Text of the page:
Reiki treatment has no known medical contraindications. It does not involve the use of any substance and the touch is non-manipulative. When necessary, as in the case of burns or sensitive IV sites, Reiki can be offered just off the body. There is no time when Reiki is dangerous. However, all treatment, regardless the risk, should be used with common sense. Patients who are dependent on pharmaceuticals or procedures require consistent monitoring, as the healing that occurs with Reiki treatment may lessen the need for these interventions. Patients receiving Reiki often require less pain medication, an advantage at any time, but particularly at end of life for those who desire to maintain mental clarity through the dying process.
Reiki treatment does not attack disease. Rather, it supports the person experiencing the disease by gently encouraging his or her system toward its unique state of balance. Since there is so much in life that pulls us off kilter, Reiki’s rebalancing can be useful at any time. However, the balancing effect of Reiki can be particularly valuable—and palpable—when people are undergoing necessary, but invasive, medical treatments. Reiki will not interfere with any medical treatments, but Reiki’s ability to influence the system toward balance may lighten the side effects and increase tolerance to arduous medical treatments.
Science and Complementary and Alternative Medicine (CAM)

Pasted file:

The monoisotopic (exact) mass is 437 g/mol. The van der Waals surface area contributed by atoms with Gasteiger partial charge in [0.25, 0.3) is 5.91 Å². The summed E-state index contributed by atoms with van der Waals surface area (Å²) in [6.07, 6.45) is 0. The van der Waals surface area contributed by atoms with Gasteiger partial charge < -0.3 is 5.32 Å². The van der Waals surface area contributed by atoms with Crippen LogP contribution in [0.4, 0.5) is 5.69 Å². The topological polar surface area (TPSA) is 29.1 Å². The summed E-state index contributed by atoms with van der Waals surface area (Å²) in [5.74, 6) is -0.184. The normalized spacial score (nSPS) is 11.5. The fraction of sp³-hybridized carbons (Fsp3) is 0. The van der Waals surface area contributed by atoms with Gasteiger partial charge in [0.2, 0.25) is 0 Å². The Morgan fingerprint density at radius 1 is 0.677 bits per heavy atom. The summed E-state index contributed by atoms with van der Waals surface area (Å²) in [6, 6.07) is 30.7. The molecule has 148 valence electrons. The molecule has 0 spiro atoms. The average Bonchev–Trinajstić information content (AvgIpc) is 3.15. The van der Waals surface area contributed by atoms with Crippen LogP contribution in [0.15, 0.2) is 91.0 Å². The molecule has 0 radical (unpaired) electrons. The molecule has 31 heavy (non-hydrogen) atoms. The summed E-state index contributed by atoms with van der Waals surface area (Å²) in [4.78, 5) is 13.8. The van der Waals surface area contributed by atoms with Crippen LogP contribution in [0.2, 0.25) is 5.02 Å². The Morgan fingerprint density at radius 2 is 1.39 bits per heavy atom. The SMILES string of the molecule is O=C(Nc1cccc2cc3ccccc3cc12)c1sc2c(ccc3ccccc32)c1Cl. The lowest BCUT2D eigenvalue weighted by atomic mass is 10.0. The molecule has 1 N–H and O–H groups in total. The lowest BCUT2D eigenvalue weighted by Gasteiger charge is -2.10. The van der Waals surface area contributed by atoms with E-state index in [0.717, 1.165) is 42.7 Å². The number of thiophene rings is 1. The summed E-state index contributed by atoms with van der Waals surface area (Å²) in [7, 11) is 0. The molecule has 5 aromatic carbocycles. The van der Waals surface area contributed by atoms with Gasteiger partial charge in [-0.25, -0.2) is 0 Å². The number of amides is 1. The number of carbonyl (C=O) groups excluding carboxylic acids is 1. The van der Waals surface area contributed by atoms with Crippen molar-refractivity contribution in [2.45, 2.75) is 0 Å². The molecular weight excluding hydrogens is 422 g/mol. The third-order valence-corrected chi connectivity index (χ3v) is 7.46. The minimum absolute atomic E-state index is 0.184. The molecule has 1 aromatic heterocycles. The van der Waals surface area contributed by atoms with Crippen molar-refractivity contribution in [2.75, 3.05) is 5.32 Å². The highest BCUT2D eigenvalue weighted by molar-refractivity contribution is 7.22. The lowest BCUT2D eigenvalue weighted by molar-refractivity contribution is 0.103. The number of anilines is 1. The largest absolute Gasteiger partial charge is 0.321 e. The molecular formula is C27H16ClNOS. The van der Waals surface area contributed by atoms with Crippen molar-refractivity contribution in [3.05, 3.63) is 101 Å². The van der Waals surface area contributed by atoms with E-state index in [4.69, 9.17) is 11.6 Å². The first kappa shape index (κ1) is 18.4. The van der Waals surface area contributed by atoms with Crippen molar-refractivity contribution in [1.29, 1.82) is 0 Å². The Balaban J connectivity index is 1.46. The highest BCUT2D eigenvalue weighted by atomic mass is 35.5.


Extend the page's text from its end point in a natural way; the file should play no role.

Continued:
The field of complementary and alternative medicine (CAM) is receiving increased attention in conventional medical environments. Research has shown that by 1997, nearly half the American public was using some form of CAM, and usage continues to rise (Eisenberg 1993, 1998). These studies and others that have been done subsequently indicate that many patients supplement their conventional medical care with CAM on their own, without involving their physicians. Another study found that people seek CAM not out of dissatisfaction with conventional medicine, but because CAM more deeply reflects their values and beliefs. Energy medicine is particularly popular, and is largely regarded as non-invasive and low risk.
The National Institutes of Health created the National Center for Complementary and Alternative Medicine (NCCAM) specifically to study "a group of diverse medical and health care systems, practices, and products that are not presently considered to be part of conventional medicine". (See http://nccam.nih.gov/health/whatiscam). With few exceptions, such as the unapproved use of pharmaceuticals, health care practices that are not part of conventional medicine did not develop within the scientific paradigm. Most CAM practices trace their roots to traditional, indigenous medical systems such as Ayurveda (India), Chinese medicine, Tibetan medicine, African medicine and Native American medicine, which predate science as we know it. The foundations of traditional medical systems cannot be defined by scientific parameters, and it is interesting to note that their developments build on rather than refute earlier knowledge. One can, for example, practice rudimentary but sound acupuncture on the basis of the first acupuncture text, the Nei Ching Emporer (Yellow Emporer's Inner Classic), which was recorded 2000 years ago from an oral tradition twice as old.
Although a scientific understanding of CAM is needed, science is grappling with the puzzle of how to use linear methods to test extremely complex traditional medical systems that utilize treatments based on simultaneous assessment of multiple interactions. A useful scientific understanding of CAM can only be built on the profound understanding of foundational CAM principles. Many respected researchers are questioning whether reductionist techniques can adequately investigate holistic systems.